Luna lost her mother at a young age, so we got her at 5 weeks old and way before she was supposed to be weaned off her mother. We fed Luna formula we had to make ourselves, and she was eating solid foods sooner than she was supposed to. Because of these circumstances, we had to rush Luna to the vet within a week of getting her. One evening, her blood sugar dropped while eating, and she couldn’t keep food down to the point that it was catching in her throat and she couldn’t get it out either way. She began to lose oxygen and we took her to the vet, who told us that she could have easily died. She was given oxygen and nursed back to health, and we took her back home aware of every time she ate until she grew big enough to digest solid foods well.
While Boo obsessed over socks, my family quickly learned that Luna obsessed over feet. It must be a black cat thing. Even when Luna couldn’t walk and run strongly, she found a way to get under my feet as we walked. She’d hobble and bounce like a penguin until she got under me, and she rubbed her back over the top of my foot. Miraculously, she never got stepped on.
We learned Luna’s personality quickly, and we learned that she expressed every characteristic the opposite of Boo. While she was more lovable as a kitten, she developed an attitude as she got older. She only liked being touched in certain moments, and those certain moments were decided by her and changed every day. When I petted her outside of her approved moments, she hissed and screamed and often swatted at me until I set her down.
Luna became a diva, and as we got three more cats after her, her personality grew more aggressive as she was meant to be more of an only cat. Strangly, I think this is why I favored her. She disliked other cats and preferred to be by herself. I gave her special attention in private areas away from other cats, and she always showed and accepted more love in private settings when she felt like the only cat in the room.
She clashed with our male cat, Romeo. Romeo is a cat my family rescued, and because of this he received a lot of special attention. He became spoiled, and he knew this, so he acted like the king of the house while Luna seemed to think of herself as the queen. She’d growl and snap at him anytime he passed near her, and while he avoided her at first, he began to antagonize her as time passed. My family and I often observed them as Romeo stood in one spot and stared at Luna with wide and curious eyes, and Luna hated it. Even though Romeo did nothing to her, she’d growl and spit at him before running away. Soon, Romeo did more to her by barely raising a paw or flinching toward her to get a rise out of her. My family concluded that he enjoyed her anger, and he became a bit of a troublemaker as he began to start fights every so often.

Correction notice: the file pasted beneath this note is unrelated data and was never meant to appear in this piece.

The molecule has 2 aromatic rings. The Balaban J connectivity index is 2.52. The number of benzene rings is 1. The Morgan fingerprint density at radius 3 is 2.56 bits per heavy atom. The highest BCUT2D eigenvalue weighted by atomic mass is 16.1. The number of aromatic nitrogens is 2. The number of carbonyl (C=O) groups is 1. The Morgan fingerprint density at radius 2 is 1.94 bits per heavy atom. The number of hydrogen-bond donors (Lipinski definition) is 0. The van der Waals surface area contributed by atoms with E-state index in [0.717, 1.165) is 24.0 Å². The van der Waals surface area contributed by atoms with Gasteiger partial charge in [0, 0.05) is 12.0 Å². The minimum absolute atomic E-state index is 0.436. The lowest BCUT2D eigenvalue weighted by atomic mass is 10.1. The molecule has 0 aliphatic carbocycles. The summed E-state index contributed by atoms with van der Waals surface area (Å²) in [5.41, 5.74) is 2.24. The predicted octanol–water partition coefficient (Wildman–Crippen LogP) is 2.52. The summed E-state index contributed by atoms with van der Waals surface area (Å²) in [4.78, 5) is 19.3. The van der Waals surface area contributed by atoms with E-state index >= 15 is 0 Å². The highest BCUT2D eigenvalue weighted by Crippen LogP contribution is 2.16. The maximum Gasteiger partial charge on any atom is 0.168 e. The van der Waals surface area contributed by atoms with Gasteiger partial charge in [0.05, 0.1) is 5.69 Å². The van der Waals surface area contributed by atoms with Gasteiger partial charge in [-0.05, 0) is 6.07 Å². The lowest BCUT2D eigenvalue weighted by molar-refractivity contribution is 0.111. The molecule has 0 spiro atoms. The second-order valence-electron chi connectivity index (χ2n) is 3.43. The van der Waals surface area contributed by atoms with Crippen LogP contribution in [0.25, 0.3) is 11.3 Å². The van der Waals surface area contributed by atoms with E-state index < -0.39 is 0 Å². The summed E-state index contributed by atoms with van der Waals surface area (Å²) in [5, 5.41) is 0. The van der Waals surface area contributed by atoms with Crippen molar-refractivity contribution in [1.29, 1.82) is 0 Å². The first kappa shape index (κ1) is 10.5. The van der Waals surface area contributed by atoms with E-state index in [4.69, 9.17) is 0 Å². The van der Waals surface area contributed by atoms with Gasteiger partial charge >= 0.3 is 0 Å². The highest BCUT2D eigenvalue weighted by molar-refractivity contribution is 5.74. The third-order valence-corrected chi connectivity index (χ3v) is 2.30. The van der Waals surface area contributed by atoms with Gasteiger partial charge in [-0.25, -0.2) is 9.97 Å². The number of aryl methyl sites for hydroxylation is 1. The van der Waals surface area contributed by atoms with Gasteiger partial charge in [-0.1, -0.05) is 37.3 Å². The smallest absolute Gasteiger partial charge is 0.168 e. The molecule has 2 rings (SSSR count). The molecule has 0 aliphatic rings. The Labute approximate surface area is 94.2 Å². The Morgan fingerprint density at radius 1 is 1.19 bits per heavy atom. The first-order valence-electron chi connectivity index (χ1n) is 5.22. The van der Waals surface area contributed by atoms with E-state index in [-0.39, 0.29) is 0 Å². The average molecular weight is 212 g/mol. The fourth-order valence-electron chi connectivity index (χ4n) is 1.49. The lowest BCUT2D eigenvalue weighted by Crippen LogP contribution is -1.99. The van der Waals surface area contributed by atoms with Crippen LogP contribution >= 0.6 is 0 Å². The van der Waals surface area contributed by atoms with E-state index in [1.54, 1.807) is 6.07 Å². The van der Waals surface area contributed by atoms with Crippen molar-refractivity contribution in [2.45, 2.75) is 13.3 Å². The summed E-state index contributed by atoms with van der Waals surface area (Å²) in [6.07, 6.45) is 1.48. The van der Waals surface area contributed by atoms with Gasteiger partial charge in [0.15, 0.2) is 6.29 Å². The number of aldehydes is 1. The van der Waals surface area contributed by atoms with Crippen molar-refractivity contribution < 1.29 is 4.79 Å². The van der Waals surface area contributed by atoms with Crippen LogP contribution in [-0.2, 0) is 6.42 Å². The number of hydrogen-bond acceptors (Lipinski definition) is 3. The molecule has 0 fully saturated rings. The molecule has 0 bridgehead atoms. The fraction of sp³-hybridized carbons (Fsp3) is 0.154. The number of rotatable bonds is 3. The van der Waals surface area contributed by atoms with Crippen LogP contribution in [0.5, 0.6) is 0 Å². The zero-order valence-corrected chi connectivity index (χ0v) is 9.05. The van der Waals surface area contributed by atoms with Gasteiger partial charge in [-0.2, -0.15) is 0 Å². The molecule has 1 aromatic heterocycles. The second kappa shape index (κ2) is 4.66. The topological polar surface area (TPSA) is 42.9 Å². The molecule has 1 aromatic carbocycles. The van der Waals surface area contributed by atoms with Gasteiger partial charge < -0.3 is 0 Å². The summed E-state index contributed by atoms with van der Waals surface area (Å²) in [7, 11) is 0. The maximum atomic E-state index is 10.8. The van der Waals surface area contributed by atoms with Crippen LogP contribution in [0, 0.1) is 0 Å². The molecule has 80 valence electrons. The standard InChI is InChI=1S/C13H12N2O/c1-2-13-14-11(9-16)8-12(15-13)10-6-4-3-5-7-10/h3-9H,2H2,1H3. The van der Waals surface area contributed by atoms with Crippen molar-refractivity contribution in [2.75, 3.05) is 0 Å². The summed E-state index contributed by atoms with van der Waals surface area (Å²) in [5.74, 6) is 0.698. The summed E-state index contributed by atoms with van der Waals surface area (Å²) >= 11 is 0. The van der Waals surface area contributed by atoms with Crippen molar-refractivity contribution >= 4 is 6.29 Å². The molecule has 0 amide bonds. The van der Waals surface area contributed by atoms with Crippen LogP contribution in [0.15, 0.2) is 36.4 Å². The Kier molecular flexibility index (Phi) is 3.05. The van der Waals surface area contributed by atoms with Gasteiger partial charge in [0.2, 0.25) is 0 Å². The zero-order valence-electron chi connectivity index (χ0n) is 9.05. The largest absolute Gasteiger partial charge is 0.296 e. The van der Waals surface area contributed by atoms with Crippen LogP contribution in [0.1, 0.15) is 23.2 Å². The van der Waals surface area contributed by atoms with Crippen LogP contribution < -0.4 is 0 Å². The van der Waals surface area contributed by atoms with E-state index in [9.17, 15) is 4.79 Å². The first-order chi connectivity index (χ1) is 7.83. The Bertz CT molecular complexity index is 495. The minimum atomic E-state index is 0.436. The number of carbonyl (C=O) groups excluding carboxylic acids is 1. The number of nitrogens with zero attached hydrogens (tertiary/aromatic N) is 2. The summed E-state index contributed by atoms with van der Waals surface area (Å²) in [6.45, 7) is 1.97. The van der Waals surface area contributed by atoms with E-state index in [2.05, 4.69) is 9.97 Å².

Luna was an angry kitty all the time. We worried that she wouldn’t have a long life because she’d someday give herself a heart attack. She was anxious every day, acted confident but actually feared everything, and hated being around other cats.
Luna had one more obsession that took her away from all anger. Water. As a baby, we could put her under the sink and she would love it. Anytime she saw any person in my family entering the bathroom, she’d follow close behind and jump into the tub begging us to turn on the water. We turned the faucet to a drip and she’d put her head under and lap the water. This is the only time she seemed to smile and love us, outside of some private moments with her.
We learned to love her hateful personality. Although we worried for her well-being, we couldn’t help laughing at her angry outbursts every day.
In the first week of November this year, Luna stopped eating and began to act lifeless. She didn’t eat, didn’t move around much, and didn’t get angry anymore when Romeo came near her. We knew something had to be wrong and took her to the vet, where they kept her for several days. Her blood pressure had dropped tremendously and they couldn’t get it to go back up.
After a few days and many failed attempts to help her, the vet broke the news that it was just not possible to bring her blood pressure back up. They diagnosed her with a rare disease that is difficult to recognize until it is in its later stages. It was too late for us to do anything to help Luna. On November 5th, we made the decision to keep Luna from any more pain, and we decorated her box and buried her outside of our house right next to Boo.
Boo and Luna were black kitties who couldn’t be more opposite, but both had unique personalities a special place in our hearts.